Waiting for a Miracle
New Zealand has no Catholic saints — yet. But we have our first best shot: Suzanne Aubert.
By Oliver Lewis
The men, and they are almost all men, are bundled up against the cold. Winter in Wellington can be brutal, and this morning is no exception: grey and drizzling with rain. At the Suzanne Aubert Compassion Centre & Soup Kitchen on Tory Street, staff and volunteers are busy preparing breakfast. For the homeless, sleeping out would have been miserable. “It’s cold as Judith Collins’ heart out there,” one of the men quips. But the soup — carrot and coconut cream — is hot and the atmosphere is warm and collegial. Each table is decorated with a vase of flowers, gathered weekly by the same two volunteers, a woman in her 80s and her daughter. From the kitchen, you can hear someone playing piano: “Für Elise” and then, appropriately, “When the Saints Go Marching In”. She isn’t one yet, but the late Suzanne Aubert, a diminutive Frenchwoman who founded the kitchen in 1901, is on track to become our first Catholic saint. For the 450,000-odd Catholics in New Zealand, this is a very, very big deal.
For the faithful, a saint is someone who personifies Christian values. In old oil paintings, they’re the bearded men and beatific women looking down at you with loving eyes. Because it’s such a high honour, church authorities in Rome are extremely judicious with their selections: potential saints need to have either died for the faith as martyrs or lived lives of exemplary virtue; in most cases, their supporters also need to provide proof of at least two posthumous miracles. Aubert has been dead for 95 years and the case for her canonisation, being advanced by local supporters, is still grinding its way through the arcane process, a multi-step marathon that can take centuries. (An analysis by Pew Research Centre put the average time between death and canonisation at 181 years since 1588.) Historically, people and local authorities created their own saints on the basis of popular demand, resulting in dubious outcomes such as Saint Guinefort, a dog who lived near Lyon in France who was venerated locally for several centuries in defiance of repeated prohibitions from Rome. Wanting to assert some quality control, the church issued a series of decrees in the 12th and 13th centuries specifying a pope, and only a pope, had the authority to make someone a saint. That remains the case, although the real work is carried out by the Congregation for the Causes of Saints, a part of the sprawling Vatican bureaucracy nicknamed “the saint factory”.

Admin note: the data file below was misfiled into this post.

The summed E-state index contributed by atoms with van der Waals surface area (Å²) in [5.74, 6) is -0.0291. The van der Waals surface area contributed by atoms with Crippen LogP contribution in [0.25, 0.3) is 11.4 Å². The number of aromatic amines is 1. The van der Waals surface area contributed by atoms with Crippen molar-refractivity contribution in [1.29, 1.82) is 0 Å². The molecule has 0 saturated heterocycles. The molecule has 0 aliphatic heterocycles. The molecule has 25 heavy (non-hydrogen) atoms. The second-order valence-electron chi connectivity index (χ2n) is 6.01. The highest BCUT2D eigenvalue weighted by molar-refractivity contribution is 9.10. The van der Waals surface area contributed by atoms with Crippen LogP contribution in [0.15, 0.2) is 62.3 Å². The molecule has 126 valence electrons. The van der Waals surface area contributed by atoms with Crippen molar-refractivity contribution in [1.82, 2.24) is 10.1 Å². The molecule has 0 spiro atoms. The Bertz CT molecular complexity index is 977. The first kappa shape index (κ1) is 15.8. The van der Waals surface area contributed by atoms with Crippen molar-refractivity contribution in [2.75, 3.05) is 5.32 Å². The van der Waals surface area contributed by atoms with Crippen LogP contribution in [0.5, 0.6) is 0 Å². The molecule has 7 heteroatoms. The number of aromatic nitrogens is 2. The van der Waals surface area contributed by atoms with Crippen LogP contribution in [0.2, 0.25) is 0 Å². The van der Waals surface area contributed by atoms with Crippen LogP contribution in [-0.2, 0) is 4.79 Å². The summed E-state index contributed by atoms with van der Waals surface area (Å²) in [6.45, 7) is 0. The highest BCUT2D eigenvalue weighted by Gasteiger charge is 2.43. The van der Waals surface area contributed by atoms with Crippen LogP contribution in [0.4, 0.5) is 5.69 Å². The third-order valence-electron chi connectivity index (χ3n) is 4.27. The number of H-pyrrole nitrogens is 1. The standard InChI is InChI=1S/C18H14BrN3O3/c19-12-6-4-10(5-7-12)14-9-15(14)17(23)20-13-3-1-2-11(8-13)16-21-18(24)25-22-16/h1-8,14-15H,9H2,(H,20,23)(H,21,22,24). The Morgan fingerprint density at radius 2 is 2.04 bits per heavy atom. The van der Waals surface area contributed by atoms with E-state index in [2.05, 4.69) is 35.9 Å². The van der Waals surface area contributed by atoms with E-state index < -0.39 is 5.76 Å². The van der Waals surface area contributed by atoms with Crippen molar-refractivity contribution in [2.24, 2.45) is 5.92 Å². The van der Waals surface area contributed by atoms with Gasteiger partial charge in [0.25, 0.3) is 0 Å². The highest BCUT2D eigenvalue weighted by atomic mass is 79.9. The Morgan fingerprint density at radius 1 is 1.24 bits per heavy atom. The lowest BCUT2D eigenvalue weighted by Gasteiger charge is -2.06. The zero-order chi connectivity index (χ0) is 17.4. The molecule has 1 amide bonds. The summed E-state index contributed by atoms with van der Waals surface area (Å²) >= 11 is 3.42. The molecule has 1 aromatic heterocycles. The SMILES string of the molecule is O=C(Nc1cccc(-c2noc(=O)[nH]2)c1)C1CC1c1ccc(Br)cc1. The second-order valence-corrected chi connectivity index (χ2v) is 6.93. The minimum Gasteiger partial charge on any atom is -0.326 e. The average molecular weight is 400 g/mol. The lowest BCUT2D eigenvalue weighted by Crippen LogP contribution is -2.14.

Like factory work, saint-making is a prescribed process. After a holy person dies, supporters have to wait at least five years before starting a bid for sainthood, known as a cause. Once the coolingoff period ends, the local bishop orders an inquiry into the person’s life to see if they were sufficiently holy, including interviewing witnesses, unearthing documents and examining the person’s deeds. If there’s enough evidence, the bishop asks the Congregation for the Causes of Saints to examine the case. If they deem it worthy, the candidate gets to be called a “servant of god”. In the next step, a postulator — the person charged with guiding the cause through the required hurdles — gathers together the available evidence, including witness testimonies from the earlier inquiry and the person’s writings, into an exhaustive summary called a positio. Historians and theologians in Rome scrutinise the work to make sure it’s factual, asking questions about the local historical context and checking the person didn’t commit acts of heresy. Then it goes to the Congregation and, ultimately, the pope for sign-off. Once that’s been given, the candidate is called “venerable”. Then come the miracles. Most New Zealanders would be sceptical, but the faithful believe that the holy dead, being in heaven, can lend weight to their prayers for help and intercede with God on their behalf. If they do that once, and it’s confirmed, the candidate for sainthood is known as “blessed”, meaning they’re in a state of bliss. To become a saint, you need a second confirmed miracle. (Martyrs only require one.) For each miraculous act, officials comb through the available evidence, including doctor’s notes, medical scans and witness testimonies. Local specialists and a panel of medical experts in Rome analyse the evidence. Each miracle goes back to the Congregation and the pope for consideration and approval.
There are more than 10,000 Catholic saints by some counts. But canonisations are few and far between in the Antipodes. Oceania didn’t get its first saint, Peter Chanel, until 1954. The French missionary was hacked to death on the island of Futuna in 1841; one of his bones, a holy relic, made it to Christchurch where it was ground up and installed in the altar of the now demolished Catholic cathedral. In their famous song, local punks Blam Blam Blam sang about there being “no depression in New Zealand”; in much the same way, Aotearoa has no saints. Holy people exist — they just haven’t been recognised by Rome. At least, not yet.